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Canada posts largest trade surplus with U.S. since May 2014

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Canada posts largest trade surplus with U.S. since May 2014

With U.S. trade tension already running high, the latest data from Statistics Canada might be putting an even bigger target on Ottawa’s back.

Canadian exports to the United States reached a record $36.1 billion in April, according to data released by the national statistics agency on Friday. Top shipments included cars, natural gas and softwood lumber, which has emerged as a major sticking point in cross-border relations

Thanks to those export gains, Canada’s trade surplus with the U.S. reached $4.95 billion – the largest since May 2014. 

Statistics Canada said on Friday that overall, April trade deficit narrowed to $370 million.

After struggling for years to adjust to sharply lower prices of crude oil, Canada’s economy appears finally to be on a sustainable path to recovery.

In particular, the export sector, long a cause of concern for the Bank of Canada, is showing strength.

“The Bank of Canada has been looking for that for the length of 2016 but has been largely disappointed, but maybe it is starting to materialize as we move into 2017,” said Paul Ferley, assistant chief economist at Royal Bank of Canada.

Exports, which jumped 3.2 per cent in March, increased by 1.8 per cent in April to $47.69 billion. Exports of motor vehicles and parts grew 4.4 percent while energy shipments posted a 2.5 per cent gain.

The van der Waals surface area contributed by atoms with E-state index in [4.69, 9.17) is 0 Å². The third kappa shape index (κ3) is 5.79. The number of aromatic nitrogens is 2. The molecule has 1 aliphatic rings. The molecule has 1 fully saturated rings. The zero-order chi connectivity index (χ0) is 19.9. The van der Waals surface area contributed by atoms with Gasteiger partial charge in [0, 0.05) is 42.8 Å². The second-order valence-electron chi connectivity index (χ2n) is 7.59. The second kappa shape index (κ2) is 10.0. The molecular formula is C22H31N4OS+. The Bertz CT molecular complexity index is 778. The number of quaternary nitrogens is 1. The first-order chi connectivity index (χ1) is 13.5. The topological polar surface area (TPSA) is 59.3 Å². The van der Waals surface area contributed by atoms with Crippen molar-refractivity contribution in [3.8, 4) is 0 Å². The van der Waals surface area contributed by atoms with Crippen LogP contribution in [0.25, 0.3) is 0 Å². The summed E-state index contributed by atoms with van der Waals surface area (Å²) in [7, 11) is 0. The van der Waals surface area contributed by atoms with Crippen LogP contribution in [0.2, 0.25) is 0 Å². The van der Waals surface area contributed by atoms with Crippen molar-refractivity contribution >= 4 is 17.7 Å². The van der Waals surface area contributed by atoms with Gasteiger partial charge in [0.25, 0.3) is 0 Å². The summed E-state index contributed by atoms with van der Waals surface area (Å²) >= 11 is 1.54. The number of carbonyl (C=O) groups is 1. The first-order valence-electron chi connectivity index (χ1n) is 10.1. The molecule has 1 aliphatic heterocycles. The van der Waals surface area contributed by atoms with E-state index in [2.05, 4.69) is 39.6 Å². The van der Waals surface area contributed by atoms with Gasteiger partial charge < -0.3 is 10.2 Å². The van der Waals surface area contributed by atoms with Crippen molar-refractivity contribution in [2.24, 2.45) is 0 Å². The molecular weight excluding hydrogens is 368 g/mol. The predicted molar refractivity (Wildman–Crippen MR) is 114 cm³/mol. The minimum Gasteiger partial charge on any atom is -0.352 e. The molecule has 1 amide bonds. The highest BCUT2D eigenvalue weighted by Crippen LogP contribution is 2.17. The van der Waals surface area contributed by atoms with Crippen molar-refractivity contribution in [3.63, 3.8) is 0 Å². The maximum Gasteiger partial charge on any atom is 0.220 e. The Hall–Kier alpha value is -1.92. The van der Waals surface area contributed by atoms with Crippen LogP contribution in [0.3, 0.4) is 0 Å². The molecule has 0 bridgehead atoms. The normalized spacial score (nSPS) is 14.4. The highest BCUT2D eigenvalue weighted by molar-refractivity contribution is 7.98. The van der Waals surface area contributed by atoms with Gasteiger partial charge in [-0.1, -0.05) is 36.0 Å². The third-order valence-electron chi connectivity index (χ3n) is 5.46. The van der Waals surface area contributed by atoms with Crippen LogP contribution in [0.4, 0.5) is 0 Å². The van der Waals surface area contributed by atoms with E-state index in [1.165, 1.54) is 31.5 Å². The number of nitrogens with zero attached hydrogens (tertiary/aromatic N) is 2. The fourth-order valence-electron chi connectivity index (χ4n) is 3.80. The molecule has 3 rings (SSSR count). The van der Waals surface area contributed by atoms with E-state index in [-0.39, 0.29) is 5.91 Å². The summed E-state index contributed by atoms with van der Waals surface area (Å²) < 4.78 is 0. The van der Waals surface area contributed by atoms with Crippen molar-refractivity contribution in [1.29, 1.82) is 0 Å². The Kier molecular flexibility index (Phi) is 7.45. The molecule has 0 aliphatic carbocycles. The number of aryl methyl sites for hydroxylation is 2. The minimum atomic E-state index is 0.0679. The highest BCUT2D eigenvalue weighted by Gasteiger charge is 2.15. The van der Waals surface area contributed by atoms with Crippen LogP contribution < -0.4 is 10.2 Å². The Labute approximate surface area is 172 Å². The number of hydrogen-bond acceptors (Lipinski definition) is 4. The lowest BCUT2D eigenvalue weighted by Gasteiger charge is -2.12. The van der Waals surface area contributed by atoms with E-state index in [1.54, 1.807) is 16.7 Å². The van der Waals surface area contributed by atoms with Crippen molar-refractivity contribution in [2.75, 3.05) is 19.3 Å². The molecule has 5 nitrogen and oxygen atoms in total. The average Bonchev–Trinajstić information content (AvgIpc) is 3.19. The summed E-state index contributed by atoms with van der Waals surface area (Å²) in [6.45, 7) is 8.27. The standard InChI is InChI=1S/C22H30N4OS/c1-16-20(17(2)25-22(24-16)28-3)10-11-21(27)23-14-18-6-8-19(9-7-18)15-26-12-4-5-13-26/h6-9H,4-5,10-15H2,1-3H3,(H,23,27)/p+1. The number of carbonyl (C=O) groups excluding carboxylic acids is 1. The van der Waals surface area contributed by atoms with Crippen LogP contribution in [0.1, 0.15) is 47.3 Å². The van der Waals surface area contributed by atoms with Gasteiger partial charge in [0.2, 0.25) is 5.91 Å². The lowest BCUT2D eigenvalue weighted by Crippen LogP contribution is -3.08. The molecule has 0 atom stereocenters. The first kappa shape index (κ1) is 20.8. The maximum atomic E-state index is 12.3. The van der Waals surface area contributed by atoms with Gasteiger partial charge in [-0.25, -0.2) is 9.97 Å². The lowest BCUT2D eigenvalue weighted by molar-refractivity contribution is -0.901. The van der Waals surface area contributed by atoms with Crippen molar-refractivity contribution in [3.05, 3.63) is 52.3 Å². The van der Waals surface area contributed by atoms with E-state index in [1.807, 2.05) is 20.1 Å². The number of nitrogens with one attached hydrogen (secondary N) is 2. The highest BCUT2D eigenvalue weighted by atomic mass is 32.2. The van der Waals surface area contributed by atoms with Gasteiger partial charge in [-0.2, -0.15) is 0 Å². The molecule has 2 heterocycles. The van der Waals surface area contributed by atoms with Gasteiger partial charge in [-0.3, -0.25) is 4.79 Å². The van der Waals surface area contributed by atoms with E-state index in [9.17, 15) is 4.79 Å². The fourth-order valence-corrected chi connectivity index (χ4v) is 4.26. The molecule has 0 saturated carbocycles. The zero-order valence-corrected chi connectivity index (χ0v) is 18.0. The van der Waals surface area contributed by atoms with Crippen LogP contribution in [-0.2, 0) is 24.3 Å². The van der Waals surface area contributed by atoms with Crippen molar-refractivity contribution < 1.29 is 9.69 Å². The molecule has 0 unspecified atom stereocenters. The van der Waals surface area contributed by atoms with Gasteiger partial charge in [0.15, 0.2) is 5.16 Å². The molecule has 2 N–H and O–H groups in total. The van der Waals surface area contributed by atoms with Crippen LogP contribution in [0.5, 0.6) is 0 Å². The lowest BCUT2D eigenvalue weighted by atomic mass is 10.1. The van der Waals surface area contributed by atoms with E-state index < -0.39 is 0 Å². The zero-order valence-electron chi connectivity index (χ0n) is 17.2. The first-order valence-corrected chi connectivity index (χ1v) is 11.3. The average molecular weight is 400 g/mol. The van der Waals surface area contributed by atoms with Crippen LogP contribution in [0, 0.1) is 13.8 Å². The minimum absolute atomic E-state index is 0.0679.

“It’s a very strong trend… we see this continuing because there is strong U.S. growth,” said Ross Prusakowski, a senior economist at Export Development Canada.

Imports also hit a record high, edging up 0.6 per cent to $48.06 billion – the fifth consecutive monthly increase – thanks in part to increased inflows of consumer goods, electronic and electrical equipment and parts.

In a note to clients, CIBC economist Nick Exarhos said “trade is likely to be a more significant source of growth in the second quarter than it has in recent quarters.”

“Although the deficit came in a bit wider than the street was expecting in April, a gain in exports—particularly in volumes—was a solid sign that the economy carried momentum into the second quarter after a scorching start to the year.”

Figures released this week show first-quarter annualized growth of 3.7 per cent, the best in the Group of Seven leading industrialized nations.

The Canadian dollar strengthened slightly to $1.3505 to the U.S. dollar, or 74.05 U.S. cents, up from $1.3526, or 73.93 U.S. cents.

Exports to the United States, which accounted for 75.7 per cent of all Canadian exports in April, soared 5.4 percent while imports grew 1.1 per cent.

As a result, Canada’s trade surplus with the United States expanded to $4.95 billion – the largest since May 2014 – from $3.44 billion in March.

Separately, Statscan said the labor productivity of businesses grew 1.4 per cent in the first quarter, the most in almost three years.

“These are just merchandise figures, and do not include services. Canada would be stupid to forget about services when it negotiates over trade balances with the U.S,” Gary Hufbauer, senior fellow at Peterson Institute and trade expert, told BNN in a phone interview. “The U.S. has a trade surplus with Canada because of services.” 

With files from BNN